Heidegger and Post-Enlightenment Anxiety
Although I had intended to post something this evening about John Donne’s poem An Anatomy of the World, while I was looking up some reference material online I happened upon this essay by David Rosner “Anti-Modernism and Discourses of Melancholy“. Rosner’s essay touches upon some of the things that I wrote about in the last post, and I recommend reading it in light of those themes.
Nonetheless, you may discover (as I did) a number of shortcomings in this essay. Rosner defines “modernism” only as the period after the first World War. This is far too constricting a definition (for it is actually post-modern). You will also note that Rosner’s “melancholy”, associated with the Angst of the human condition after the Great War is not historically broad enough given our discussion of the epidemic of Melancholia that attended the beginning of the Modern Era almost 500 years ago. As a result, Rosner’s essay, while valuable, suffers from a too narrow contraction of historical horizons.
And a third point to consider while reading this essay: Heidegger’s anxieties about groundlessness as homelessness (the “unheimlich” in German) contrast very starkly with Buddhism’s (and Rumi’s) embrace of groundlessness as emancipation and realisation of the Absolute. This is very important insofar as there is no ‘ground of Being’. Being itself is the ground. Heideggers anxiety and melancholy — the modern condition as we also find it expressed in John Donne’s poetry — was a result of trying to ground the modern self and identity in itself as a for-itself and an in-itself. This is futile. And this futility in the ego’s trying to ground itself in itself (or in its possessions) is the cause of anxiety and homelessness (alienation). Rosner is actually describing Heidegger as being the Prodigal Son.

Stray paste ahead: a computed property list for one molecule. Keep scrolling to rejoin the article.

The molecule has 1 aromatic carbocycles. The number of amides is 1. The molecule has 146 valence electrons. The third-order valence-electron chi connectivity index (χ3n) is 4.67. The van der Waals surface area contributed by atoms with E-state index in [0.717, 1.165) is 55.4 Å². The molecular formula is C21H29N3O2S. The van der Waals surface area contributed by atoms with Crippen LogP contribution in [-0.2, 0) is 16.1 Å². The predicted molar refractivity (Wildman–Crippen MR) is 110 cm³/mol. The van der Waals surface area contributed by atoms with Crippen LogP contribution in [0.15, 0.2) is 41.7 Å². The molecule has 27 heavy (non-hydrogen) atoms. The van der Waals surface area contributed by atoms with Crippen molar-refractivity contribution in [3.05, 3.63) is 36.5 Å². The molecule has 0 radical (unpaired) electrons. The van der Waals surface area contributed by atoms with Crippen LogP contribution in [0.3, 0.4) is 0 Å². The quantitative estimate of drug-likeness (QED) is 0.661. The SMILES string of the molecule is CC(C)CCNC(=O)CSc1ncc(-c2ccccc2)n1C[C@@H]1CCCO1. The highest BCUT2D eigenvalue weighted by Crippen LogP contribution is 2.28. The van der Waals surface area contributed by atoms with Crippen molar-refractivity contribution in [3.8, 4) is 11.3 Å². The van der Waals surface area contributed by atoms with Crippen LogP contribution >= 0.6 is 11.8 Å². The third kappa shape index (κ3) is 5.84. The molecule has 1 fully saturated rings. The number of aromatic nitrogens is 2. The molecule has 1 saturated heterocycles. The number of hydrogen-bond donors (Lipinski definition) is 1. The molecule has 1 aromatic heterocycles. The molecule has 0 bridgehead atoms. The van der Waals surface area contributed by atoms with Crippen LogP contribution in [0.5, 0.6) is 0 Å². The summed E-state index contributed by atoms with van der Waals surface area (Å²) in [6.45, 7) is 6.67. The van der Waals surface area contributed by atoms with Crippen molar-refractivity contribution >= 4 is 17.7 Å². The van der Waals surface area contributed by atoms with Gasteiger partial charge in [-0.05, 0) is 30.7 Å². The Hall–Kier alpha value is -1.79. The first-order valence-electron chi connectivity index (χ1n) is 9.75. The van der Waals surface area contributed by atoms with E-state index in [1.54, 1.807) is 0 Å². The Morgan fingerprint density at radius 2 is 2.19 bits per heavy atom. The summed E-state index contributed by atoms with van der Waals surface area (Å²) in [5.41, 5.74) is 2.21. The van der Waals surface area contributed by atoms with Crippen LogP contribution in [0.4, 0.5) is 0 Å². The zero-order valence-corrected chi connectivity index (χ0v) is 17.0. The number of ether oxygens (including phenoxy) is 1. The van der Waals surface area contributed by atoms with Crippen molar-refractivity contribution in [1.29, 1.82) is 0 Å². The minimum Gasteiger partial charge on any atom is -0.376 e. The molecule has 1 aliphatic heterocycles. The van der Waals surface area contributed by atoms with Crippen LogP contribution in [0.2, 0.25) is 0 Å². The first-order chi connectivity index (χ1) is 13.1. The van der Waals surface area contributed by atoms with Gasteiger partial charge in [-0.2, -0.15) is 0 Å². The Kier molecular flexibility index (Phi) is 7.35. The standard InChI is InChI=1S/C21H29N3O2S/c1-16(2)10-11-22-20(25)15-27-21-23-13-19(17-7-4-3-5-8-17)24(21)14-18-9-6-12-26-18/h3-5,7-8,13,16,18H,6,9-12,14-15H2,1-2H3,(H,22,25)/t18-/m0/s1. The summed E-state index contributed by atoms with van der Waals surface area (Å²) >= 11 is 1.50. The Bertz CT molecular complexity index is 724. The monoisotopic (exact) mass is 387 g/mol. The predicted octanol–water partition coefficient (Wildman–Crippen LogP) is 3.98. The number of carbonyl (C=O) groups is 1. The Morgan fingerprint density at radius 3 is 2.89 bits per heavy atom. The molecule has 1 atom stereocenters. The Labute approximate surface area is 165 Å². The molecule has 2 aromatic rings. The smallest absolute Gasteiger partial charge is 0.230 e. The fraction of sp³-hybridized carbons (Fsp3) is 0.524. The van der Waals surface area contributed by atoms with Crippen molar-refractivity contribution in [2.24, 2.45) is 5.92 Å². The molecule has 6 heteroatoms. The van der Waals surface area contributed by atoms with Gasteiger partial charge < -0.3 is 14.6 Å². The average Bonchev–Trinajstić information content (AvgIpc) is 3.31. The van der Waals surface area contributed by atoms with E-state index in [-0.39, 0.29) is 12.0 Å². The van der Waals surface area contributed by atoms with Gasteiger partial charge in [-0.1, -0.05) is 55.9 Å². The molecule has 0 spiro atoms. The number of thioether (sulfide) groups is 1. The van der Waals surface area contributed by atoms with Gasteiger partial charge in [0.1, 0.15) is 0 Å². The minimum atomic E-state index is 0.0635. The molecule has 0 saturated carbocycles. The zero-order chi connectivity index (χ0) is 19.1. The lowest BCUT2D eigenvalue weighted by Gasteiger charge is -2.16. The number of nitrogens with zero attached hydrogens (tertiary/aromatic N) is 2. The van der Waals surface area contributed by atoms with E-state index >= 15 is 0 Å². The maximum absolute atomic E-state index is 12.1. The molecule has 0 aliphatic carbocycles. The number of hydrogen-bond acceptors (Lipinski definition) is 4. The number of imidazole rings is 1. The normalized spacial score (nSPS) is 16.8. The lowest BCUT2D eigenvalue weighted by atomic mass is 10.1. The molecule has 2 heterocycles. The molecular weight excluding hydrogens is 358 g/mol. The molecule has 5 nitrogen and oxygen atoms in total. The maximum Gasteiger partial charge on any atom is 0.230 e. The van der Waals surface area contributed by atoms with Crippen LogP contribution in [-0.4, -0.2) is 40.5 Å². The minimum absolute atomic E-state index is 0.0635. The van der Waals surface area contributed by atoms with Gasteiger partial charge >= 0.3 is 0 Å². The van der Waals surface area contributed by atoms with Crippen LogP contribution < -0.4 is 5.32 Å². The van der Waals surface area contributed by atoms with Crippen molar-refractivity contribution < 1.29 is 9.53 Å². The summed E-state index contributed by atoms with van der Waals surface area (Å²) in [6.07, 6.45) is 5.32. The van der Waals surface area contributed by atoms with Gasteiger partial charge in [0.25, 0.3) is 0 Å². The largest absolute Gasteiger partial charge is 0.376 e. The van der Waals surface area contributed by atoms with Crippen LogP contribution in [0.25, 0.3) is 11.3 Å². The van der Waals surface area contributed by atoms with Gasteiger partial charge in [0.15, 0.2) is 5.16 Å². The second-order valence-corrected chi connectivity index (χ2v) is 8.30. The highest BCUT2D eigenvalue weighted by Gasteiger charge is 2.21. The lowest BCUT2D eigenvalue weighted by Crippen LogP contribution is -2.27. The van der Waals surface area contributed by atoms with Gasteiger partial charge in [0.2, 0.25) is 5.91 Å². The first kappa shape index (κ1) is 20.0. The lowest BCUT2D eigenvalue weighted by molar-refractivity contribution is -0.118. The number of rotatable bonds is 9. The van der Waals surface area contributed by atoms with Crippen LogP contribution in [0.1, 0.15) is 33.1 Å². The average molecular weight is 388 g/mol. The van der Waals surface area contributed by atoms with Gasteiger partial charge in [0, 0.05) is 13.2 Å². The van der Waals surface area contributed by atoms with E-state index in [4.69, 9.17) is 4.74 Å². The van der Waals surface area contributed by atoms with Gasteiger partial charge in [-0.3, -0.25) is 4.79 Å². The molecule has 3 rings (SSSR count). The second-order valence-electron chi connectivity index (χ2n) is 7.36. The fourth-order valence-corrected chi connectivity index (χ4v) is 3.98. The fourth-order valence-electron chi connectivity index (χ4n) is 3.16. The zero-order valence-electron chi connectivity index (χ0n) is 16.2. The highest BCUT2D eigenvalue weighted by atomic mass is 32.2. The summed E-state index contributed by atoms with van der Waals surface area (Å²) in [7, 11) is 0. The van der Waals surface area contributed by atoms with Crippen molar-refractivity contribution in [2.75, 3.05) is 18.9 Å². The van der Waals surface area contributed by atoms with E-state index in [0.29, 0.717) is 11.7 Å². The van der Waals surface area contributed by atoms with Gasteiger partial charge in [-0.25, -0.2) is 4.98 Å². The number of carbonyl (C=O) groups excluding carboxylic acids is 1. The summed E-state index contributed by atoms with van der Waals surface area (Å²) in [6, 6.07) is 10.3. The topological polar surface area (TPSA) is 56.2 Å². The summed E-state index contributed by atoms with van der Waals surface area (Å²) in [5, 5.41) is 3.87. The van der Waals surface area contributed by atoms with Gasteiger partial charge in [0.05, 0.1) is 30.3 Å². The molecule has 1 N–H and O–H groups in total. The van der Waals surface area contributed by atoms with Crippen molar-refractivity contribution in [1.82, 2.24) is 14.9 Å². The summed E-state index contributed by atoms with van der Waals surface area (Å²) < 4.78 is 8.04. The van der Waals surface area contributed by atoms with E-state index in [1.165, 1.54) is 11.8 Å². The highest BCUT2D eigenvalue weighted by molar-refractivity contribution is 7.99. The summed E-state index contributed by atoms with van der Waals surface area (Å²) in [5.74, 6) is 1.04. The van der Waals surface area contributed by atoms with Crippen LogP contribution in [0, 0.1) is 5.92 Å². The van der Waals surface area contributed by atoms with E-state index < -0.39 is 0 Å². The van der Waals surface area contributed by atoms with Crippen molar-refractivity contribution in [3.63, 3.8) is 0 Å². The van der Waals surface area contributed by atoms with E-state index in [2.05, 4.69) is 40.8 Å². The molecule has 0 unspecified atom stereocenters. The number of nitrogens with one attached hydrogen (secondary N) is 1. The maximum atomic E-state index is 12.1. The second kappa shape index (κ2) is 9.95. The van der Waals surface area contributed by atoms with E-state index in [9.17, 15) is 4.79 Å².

The other word for “groundlessness” is “formlessness”. Groundlessness is total freedom. Groundlessness is the meaning of don Juan’s encounter with infinity, for infinity is groundlessness. It is also formlessness. And that very groundlessness and formlessness is what allowed Rumi to write,
“I am the morning mist,
and the breathing of evening.
I am the wind in the top of the grove,
and surf on the cliff.
Mast, rudder, helmsman and keel,
I am also the coral reef they founder on….
Both candle and the moth
crazy around it…
I am all orders of being,
the circling galaxy,
the evolutionary intelligence,
the lift and the falling away.
What is and what isn’t…”
Do you see the error in this modern anxiety and malaise about groundlessness and homelessness? For Rumi, “home” is everywhere, not just somewhere or anywhere that the ego can ground itself in. Rumi’s groundlessness is the result of having abandoned mere egoic being in exchange for becoming everything. Rumi’s groundlessness and formless is the precondition for the absolute freedom of his consciousness to assume any form it wants to be or become. This is what it means to become “infinite”. It also means to become groundless and formless.
To know the thing you must become the thing you want to know. And you can only come to know all by becoming nothing in yourself — by becoming, egoically speaking, groundless. This is non-attachment. This is absolution in the realisation of the Absolute as groundless Being itself.